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From tech to transport, Eindhoven increasingly is in the break-out mode

(Editor’s note: This Eindhoven Business Briefing is part of Dispatches’ Tech Tuesday series covering technology and global management in Europe and Asia.)

We know … business briefings are supposed to be brief. Not this week.

Tech leaders, corporate executives and government officials in Eindhoven are pushing so hard we’re having trouble keeping up.

A large part of XL Day last Wednesday was dedicated to announcements about new initiatives including a new high tech MBA, an all-in-one startup center on High Tech Campus and a partnership between HighTechXL and Technical University Eindhoven.

Then came the news that Eindhoven officials are pushing a plan to expand its central train station, a plan valued at about 20 million euros.

Let’s wrap up HighTechXL’s demo day first.

• TicTag lands 300,000 euro investment

We expected this announcement as part of XL Day, but it came the day after.

TicTag, part of the current HighTech XL accelerator cohort, has landed its largest investment.

Here’s what TicTag team member Pieter Heersink posted on LInkedIn:

After months of work I am pleased to inform you that TicTag finalized its first round of Seed funding. With the raised EUR 300.000 TicTag is able to increase Marketing & Sales and its R&D efforts to develop our launching product to be ready to scale within 6 months. Many thanks go out to Kees van der Geer, Martijn de Vrij, AJ Schouten, Greven Investments, HightechXL and Gelderland Valoriseert!

TicTag has developed a smart tag – almost like a metal decal – that can connect pretty much anything to your smartphone. It has several advantages over older technology such as QR Codes in that TicTag offers greater connectivity and versatility, with uses from IoT to security to customer loyalty. Check out the video above … they explain it best.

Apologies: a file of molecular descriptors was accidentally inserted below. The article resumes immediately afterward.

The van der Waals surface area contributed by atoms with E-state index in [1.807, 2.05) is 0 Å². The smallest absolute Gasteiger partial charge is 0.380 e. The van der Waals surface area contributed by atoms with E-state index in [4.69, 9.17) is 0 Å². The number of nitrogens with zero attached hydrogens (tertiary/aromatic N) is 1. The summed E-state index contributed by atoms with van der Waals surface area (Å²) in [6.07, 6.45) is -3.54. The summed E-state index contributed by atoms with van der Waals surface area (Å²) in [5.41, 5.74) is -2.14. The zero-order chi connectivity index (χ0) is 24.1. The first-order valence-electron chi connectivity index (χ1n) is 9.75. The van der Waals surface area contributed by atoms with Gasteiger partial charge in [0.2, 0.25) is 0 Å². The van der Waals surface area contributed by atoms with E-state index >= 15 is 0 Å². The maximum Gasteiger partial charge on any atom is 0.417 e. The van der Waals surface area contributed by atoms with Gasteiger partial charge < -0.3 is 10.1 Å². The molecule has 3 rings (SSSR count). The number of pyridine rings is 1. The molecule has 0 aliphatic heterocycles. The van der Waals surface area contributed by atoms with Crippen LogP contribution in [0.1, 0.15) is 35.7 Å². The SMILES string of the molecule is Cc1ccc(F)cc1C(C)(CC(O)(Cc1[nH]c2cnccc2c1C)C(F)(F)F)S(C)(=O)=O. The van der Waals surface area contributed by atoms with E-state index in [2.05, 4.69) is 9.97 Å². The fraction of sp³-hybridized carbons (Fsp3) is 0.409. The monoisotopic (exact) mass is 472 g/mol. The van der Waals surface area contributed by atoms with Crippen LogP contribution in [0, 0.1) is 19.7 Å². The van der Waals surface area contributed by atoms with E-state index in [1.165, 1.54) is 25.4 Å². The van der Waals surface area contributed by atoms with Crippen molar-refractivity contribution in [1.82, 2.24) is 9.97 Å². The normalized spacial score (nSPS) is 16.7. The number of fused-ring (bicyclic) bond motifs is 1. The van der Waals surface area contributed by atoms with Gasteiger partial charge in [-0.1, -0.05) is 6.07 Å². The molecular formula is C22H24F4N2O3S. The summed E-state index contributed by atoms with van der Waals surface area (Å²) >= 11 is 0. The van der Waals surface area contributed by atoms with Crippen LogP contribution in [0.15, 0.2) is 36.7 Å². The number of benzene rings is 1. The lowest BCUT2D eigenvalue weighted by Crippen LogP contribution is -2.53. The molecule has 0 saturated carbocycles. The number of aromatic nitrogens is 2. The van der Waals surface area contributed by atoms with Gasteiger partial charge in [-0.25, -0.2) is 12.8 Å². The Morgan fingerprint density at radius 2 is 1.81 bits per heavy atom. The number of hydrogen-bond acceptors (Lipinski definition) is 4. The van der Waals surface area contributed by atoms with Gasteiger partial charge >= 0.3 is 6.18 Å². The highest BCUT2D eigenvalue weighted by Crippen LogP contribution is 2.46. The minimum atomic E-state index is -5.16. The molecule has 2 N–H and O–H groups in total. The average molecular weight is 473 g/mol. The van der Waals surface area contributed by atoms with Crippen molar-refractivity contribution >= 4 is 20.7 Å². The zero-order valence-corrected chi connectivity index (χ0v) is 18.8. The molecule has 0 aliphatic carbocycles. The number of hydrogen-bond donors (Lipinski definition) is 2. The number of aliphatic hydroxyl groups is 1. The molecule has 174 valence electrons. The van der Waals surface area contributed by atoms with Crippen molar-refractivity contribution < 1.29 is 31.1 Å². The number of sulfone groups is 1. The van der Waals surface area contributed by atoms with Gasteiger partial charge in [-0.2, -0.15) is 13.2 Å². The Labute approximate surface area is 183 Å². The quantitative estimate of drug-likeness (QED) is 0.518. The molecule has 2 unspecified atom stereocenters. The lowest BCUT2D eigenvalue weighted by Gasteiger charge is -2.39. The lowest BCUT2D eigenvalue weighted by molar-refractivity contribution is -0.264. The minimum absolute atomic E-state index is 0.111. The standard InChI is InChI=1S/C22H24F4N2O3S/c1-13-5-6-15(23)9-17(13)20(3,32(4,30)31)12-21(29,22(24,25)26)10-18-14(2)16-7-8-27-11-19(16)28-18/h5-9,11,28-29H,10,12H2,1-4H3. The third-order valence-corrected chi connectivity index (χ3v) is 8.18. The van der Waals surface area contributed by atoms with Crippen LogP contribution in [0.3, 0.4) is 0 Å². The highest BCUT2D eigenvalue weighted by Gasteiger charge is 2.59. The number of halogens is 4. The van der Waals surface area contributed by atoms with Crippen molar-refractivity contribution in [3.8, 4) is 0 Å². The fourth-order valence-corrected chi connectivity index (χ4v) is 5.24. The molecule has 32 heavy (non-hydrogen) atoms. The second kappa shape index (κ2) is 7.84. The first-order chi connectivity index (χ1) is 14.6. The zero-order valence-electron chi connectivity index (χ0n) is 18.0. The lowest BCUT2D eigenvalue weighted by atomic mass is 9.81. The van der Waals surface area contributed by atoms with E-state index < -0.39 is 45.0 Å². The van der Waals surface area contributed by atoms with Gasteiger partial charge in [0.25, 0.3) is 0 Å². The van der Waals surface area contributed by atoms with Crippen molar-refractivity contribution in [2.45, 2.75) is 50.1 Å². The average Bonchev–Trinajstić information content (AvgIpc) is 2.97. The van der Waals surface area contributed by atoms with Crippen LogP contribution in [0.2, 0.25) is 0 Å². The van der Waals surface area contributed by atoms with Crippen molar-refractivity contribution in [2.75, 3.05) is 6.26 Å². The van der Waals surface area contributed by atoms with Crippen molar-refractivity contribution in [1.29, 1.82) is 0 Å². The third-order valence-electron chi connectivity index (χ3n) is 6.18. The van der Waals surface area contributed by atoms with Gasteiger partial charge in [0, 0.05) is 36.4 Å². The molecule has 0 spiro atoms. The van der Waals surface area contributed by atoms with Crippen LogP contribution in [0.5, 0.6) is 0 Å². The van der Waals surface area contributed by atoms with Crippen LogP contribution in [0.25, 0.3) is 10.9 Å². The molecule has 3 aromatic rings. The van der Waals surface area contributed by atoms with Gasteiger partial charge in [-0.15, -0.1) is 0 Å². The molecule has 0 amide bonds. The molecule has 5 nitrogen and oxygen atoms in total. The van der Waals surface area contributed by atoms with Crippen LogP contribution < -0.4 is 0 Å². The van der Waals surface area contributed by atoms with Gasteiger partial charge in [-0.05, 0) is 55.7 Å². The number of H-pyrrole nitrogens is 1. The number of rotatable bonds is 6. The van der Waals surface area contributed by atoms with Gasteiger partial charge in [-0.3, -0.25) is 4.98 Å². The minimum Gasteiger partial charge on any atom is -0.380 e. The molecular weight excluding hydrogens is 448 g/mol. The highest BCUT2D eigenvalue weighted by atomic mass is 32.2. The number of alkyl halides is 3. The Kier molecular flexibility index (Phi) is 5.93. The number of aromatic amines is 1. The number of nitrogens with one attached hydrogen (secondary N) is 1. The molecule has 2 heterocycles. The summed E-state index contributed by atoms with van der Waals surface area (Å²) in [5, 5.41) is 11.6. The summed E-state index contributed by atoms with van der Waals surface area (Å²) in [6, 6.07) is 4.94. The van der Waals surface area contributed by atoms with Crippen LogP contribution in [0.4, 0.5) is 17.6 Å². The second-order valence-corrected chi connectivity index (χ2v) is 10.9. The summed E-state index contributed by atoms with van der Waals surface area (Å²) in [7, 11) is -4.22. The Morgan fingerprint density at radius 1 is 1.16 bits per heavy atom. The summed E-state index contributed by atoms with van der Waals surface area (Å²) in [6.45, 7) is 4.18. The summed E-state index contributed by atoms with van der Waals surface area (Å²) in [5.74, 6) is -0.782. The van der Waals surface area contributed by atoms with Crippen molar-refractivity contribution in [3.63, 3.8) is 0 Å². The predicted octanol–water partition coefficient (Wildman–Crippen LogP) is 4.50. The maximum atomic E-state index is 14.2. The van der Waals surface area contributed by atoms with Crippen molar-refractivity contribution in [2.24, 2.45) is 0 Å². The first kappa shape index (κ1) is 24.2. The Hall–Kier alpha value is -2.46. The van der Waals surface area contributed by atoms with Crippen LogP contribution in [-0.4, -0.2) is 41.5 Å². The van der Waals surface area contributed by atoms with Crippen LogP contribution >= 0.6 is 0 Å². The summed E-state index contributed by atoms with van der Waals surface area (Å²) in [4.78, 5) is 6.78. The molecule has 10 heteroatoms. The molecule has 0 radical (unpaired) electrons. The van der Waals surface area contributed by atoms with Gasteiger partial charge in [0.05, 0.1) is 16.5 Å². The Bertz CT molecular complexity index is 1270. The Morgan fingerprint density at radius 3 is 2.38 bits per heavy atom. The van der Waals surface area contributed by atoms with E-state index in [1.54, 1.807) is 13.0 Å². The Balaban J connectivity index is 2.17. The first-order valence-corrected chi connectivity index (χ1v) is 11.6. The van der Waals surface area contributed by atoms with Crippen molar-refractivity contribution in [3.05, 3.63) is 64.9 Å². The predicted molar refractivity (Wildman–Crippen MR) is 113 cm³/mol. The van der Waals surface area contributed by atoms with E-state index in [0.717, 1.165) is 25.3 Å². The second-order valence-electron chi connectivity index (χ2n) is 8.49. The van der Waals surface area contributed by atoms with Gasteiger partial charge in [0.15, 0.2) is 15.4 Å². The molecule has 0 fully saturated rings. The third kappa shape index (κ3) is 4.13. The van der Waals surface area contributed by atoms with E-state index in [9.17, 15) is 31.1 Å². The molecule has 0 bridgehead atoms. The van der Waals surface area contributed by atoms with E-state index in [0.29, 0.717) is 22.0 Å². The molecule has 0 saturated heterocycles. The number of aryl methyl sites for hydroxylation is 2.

Co-founder and CMO Onno van der Poel’s pitch from last week:

Here is the rest of the HighTech XL cohort.

OneSoft Digm (South Korea)
OneSoftDigm is a software company working to connect all their users’ crucial health and fitness data to a single device, then analyze that data and make health and exercise recommendations.

Project Ipsilon (U.S. and Japan)
Project Ipsilon is a cognition monitoring, testing, and assessment startup based in Rotterdam. The team’s basic approach is using simplified classical music notation as a spatial-motor test, tracking users’ responses with EEG sensors, then using AI to visualize the data.

HakkenENTERPRISE (Mexico)
HakkenENTERPRISE has developed a non-invasive test capable of detecting simultaneously both human papilloma virus (HPV) infection and cancer propensity (cervical or prostate), reaching both male and female populations to help prevent the most prevalent cancers.The Kimera test is an innovative product that will help patients and their caregivers develop personalized prevention plans.

LiquidWeb (Italy)
LiquidWeb has developed assistive technology, BrainControl, to give “locked-in” patients a continued link to their environments. These patients typically have degenerative neuromuscular diseases such as ALS or traumatic brain injuries.

HeartIn (Ukraine and U.S.)